Published in HSJ Local 13 March 2013
Three trusts to the south of Manchester are to work more closely together.
East Cheshire Trust, the University Hospital of South Manchester and Stockport Foundation Trust are to collaborate to ensure ‘clinical and financial sustainability’ while remaining separate organisations.
A report to the board of the East Cheshire Trust suggests this may give them more influence over commissioners in the area, who are seeking to establish clinical standards, and will better enable them to meet challenges.
Chartered Society of Physiotherapists (CSP)
This report into the wellbeing of NHS staff finds that physiotherapy services play a vital role in improving staff health and wellbeing. The evidence shows that early access to physiotherapy can reduce staff sickness rates, stop people going off sick at all, or help them return to work more quickly. It recommends investing in good occupational health services and prioritising staff health and wellbeing to make potential savings which can then be invested in patient care.
Centre for Workforce Intelligence (CfWI)
This paper is an assessment of current workforce issues and potential opportunities for improvement for the allied health workforce. It considers how best to organise this workforce across care pathways, considering factors such as optimum skill mix, education and leadership, and the QIPP toolkit. It is designed to support those who commission services and education, including local education and training boards.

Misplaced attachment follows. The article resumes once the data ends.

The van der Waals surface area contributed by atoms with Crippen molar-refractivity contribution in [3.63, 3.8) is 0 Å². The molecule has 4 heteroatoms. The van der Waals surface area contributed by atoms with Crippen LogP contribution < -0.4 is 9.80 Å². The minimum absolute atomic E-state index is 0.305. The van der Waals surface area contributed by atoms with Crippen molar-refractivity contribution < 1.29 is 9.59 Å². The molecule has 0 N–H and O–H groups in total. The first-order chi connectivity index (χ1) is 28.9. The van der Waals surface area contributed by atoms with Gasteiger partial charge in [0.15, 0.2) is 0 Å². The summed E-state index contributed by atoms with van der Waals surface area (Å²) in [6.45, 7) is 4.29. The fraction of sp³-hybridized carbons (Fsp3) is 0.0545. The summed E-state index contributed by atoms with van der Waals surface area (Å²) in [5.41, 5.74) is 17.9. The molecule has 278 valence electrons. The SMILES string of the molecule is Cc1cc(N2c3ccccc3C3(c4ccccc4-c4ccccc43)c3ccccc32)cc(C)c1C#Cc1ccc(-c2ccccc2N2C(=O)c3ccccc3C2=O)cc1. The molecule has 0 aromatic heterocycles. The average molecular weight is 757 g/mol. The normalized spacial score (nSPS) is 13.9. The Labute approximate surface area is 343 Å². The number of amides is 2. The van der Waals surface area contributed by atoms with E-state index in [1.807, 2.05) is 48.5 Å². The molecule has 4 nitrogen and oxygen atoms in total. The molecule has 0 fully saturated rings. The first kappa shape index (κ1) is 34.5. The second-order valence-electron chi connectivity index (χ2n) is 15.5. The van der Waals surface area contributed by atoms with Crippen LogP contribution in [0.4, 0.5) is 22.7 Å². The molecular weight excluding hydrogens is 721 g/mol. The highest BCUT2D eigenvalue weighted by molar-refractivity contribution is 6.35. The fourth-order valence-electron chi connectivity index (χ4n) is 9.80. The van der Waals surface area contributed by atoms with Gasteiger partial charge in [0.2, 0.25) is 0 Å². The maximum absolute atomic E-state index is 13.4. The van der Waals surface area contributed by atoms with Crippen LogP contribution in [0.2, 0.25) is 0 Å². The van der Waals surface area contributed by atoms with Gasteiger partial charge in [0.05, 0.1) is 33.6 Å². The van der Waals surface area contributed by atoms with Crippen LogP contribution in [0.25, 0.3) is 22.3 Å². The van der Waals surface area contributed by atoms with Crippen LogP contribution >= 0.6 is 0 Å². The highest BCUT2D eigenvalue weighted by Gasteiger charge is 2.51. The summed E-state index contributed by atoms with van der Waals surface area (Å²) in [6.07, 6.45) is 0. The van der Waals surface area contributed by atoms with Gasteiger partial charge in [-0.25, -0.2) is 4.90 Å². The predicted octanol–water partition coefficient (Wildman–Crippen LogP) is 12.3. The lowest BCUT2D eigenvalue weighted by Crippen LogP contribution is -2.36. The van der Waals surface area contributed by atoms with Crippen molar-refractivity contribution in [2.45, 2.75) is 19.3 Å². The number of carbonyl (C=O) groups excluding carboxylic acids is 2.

The Francis report has called for a strengthening of the ward sister’s role. It recommends that sisters should operate in a supervisory capacity and should not be office bound. Effective ward leadership has been recognised as being vital to high-quality patient care and experience, resource management and inter-professional working. However, there is evidence that ward sisters are ill equipped to lead effectively and lack confidence in their ability to do so. University College London Hospitals Foundation Trust has recognised that the job has become almost impossible in increasingly large and complex organisations. Ward sisters spend less than 40 per cent of their time on clinical leadership and the trust is undertaking a number of initiatives to support them in this role. [Abstract].
Journal Title: Nursing Times .Year: 2013 .Volume: 109 .Number: (9) .Pagination: 12-15 . Nursing Times available from The Staff Library
This letter to chief executives of acute trusts follows up on a campaign by the Dementia Action Alliance launched in October 2012, which aimed to encourage all hospitals to commit to becoming dementia-friendly by March 2013.